Amplats has transferred its PGM development investments in Altergy Systems, Food Freshness Technology Holdings, Greyrock Energy, HyET Holdings, Hydrogenius Technologies, Primus Power and United Hydrogen Group to AP, which is headed by Ventures managing partner Andrew Hinkly, Amplats’ former marketing executive.
Headquartered in London, AP is committed to opening a further office in South Africa and to raising additional capital from other investors.
PIC’s stated motivation is to help to stimulate and sustain the demand for PGMs in the long term, and by so doing benefit its clients and preserve long-term mineral wealth for all South Africans in a world that needs solutions to renewable energy integration, resource scarcity and a growing global population.
PLATINUM BETTER THAN PALLADIUM FOR MANY ENGINE TECHNOLOGIES
“We’re much more bullish on platinum, over the next five to seven years, than we are on palladium,” says Christian.
While palladium has already made its upward price move, platinum has yet to do so.
“We think that one of the factors you’re going to see is a shift away from palladium back to platinum,” he adds.
This was already occurring on an ad hoc basis last year and automotive re-engineering that accommodates platinum catalysts is expected to emerge in the second half of this year as new vehicle models are introduced.
BMO Global Commodities Research reported on Thursday that major Russian company Norilsk Nickel produced 10% less palladium in the fourth quarter of last year, leaving full year production down 2% at 2.7-million ounces.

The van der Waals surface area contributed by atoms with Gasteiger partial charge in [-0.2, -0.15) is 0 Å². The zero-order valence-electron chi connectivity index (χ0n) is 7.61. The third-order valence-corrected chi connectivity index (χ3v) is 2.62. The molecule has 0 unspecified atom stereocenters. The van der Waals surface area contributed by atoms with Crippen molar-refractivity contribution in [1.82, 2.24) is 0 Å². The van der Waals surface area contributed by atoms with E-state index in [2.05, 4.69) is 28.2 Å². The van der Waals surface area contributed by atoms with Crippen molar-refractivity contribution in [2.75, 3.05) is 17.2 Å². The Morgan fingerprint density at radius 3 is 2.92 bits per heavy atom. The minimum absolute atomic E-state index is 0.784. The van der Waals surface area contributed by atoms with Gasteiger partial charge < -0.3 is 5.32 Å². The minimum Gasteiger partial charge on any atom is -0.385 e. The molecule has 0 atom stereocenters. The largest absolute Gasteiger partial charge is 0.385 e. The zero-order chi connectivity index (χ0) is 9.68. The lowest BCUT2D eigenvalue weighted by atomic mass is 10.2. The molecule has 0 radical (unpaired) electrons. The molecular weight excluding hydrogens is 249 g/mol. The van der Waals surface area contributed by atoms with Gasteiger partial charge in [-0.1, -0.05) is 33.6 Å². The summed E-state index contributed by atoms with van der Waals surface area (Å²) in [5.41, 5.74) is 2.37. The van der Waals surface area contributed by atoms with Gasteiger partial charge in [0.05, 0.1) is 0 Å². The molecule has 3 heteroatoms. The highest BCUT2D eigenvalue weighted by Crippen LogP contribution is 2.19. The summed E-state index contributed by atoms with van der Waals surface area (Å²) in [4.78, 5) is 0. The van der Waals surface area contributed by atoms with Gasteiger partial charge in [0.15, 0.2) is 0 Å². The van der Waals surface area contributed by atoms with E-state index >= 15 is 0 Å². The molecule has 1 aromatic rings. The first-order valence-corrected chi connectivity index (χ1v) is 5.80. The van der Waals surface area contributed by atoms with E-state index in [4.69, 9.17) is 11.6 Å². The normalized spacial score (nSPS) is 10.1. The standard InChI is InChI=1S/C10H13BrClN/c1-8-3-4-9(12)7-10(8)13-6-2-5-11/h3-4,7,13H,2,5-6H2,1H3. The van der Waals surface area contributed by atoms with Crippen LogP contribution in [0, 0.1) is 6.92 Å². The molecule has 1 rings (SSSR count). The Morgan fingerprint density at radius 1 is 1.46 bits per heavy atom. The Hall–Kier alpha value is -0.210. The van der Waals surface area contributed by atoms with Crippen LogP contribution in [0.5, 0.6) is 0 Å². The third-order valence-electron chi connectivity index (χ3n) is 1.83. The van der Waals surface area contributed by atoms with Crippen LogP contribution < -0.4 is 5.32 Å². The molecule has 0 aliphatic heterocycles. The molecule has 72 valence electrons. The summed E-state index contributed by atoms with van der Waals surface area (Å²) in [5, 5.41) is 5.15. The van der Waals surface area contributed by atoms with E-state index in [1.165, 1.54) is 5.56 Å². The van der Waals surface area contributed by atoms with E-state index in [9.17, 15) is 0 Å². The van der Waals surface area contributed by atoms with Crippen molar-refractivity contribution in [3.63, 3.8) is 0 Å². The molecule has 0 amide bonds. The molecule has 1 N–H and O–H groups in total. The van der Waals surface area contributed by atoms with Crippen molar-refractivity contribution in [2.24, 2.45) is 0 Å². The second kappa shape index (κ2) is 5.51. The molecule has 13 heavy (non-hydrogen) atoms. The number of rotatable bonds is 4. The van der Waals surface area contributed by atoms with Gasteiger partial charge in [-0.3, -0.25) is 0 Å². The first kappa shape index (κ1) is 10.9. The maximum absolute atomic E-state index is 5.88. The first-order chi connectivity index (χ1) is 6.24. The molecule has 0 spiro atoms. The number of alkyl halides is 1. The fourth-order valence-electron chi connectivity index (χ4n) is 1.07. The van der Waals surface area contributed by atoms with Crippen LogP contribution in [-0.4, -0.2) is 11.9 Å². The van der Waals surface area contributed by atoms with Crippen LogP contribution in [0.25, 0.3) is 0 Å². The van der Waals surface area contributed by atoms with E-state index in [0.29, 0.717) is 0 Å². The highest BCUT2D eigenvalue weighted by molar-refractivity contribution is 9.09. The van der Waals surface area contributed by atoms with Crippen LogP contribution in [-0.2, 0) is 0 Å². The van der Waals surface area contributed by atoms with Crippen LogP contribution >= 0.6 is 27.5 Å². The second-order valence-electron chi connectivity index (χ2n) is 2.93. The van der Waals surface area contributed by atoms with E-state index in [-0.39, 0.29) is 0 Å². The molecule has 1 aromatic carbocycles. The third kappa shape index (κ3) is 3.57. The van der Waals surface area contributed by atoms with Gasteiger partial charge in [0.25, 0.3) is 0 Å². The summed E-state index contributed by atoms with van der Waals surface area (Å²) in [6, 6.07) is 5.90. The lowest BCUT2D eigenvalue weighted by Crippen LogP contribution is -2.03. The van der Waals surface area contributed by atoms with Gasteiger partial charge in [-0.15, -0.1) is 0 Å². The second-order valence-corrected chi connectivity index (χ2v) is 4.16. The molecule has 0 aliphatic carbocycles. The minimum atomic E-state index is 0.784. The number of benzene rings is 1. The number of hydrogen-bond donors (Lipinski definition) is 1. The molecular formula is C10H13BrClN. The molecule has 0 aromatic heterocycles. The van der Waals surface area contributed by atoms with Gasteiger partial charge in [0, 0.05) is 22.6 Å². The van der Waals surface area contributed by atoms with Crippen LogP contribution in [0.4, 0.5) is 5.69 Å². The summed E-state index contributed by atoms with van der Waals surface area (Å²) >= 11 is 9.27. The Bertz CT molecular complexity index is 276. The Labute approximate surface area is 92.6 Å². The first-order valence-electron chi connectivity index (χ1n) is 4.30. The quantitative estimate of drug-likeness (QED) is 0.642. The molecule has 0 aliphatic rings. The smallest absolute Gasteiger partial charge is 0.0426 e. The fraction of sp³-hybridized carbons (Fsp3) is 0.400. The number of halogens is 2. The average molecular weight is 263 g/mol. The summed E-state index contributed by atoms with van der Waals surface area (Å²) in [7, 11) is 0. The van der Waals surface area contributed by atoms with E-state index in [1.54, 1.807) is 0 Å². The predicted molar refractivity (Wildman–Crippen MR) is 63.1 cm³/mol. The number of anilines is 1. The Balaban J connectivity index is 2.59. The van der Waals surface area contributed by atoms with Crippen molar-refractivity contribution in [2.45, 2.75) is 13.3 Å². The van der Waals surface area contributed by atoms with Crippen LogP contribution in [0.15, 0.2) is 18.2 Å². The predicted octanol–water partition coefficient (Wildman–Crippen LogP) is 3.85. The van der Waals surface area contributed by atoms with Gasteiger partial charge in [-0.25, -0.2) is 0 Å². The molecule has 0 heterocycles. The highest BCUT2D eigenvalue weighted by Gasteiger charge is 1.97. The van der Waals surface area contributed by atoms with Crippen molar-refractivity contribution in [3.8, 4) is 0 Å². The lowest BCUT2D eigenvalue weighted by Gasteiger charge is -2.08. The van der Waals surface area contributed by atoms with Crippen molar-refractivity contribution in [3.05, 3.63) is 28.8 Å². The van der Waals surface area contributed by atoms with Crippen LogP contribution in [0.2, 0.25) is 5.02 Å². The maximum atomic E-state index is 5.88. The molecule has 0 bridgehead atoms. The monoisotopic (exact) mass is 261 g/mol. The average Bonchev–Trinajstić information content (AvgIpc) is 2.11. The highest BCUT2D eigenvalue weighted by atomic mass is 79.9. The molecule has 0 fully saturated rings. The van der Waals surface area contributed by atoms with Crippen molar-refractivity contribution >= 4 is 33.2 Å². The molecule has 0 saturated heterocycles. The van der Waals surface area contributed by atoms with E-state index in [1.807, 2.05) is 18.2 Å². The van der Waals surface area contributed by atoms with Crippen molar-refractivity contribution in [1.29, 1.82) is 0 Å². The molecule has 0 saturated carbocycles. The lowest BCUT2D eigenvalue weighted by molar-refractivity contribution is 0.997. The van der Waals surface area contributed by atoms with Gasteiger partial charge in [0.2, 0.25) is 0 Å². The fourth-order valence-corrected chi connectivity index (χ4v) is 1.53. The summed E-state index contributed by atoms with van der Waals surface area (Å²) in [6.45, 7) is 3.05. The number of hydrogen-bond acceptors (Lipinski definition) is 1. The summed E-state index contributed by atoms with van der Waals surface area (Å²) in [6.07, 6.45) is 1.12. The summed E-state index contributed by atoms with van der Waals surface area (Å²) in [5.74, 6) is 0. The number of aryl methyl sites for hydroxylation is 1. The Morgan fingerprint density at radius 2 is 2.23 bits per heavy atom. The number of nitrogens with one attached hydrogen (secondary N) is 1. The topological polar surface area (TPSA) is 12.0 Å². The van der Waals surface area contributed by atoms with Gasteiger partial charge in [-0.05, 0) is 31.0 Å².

“There’ll start to be a more significant shift away from palladium towards platinum in catalysts,” Christian predicts.
RHODIUM CONSTRAINTS CAUSING CONCERN
The automotive industry is reportedly “extremely concerned” about its long-term exposure to rhodium, the market for which has been in a deficit almost every year since 1980, the year in which the US automotive industry started using it to reduce nitrous oxide and nitric oxide emissions.
The production of rhodium, which is the only metal able to reduce these oxide emissions cost effectively, is constrained owing to it being mined as a byproduct of platinum, palladium and nickel.
“What we’re seeing is the beginning of what we think will be a parabolic upward movement of rhodium prices, similar to what we saw from 1989 to 1991 and again from 2003 to 2008. But then you had rhodium inventories that knocked the price back down. Now we’re not sure that there’re sufficient rhodium inventories out there to contain any parabolic upward movement of rhodium,” he says.
IRIDIUM, OSMIUM PRICES ALSO RISING
Iridium prices have been rising on the back of its use in a number of smaller applications by companies not requiring large quantities of the PGM, and even the osmium price has risen recently.
“Osmium has had limited uses for several decades but there seems to be some new uses and all of a sudden you don’t have it there,” was Christian’s comment. (Also watch attached Creamer Media video).
At the time of going to press, rhodium was selling at $2 475/oz, the highest price of the PGMs. Platinum was at a low $815/oz, palladium at $1 360/oz, iridium at $1 460/oz, osmium at $400/oz and ruthenium at $266/oz.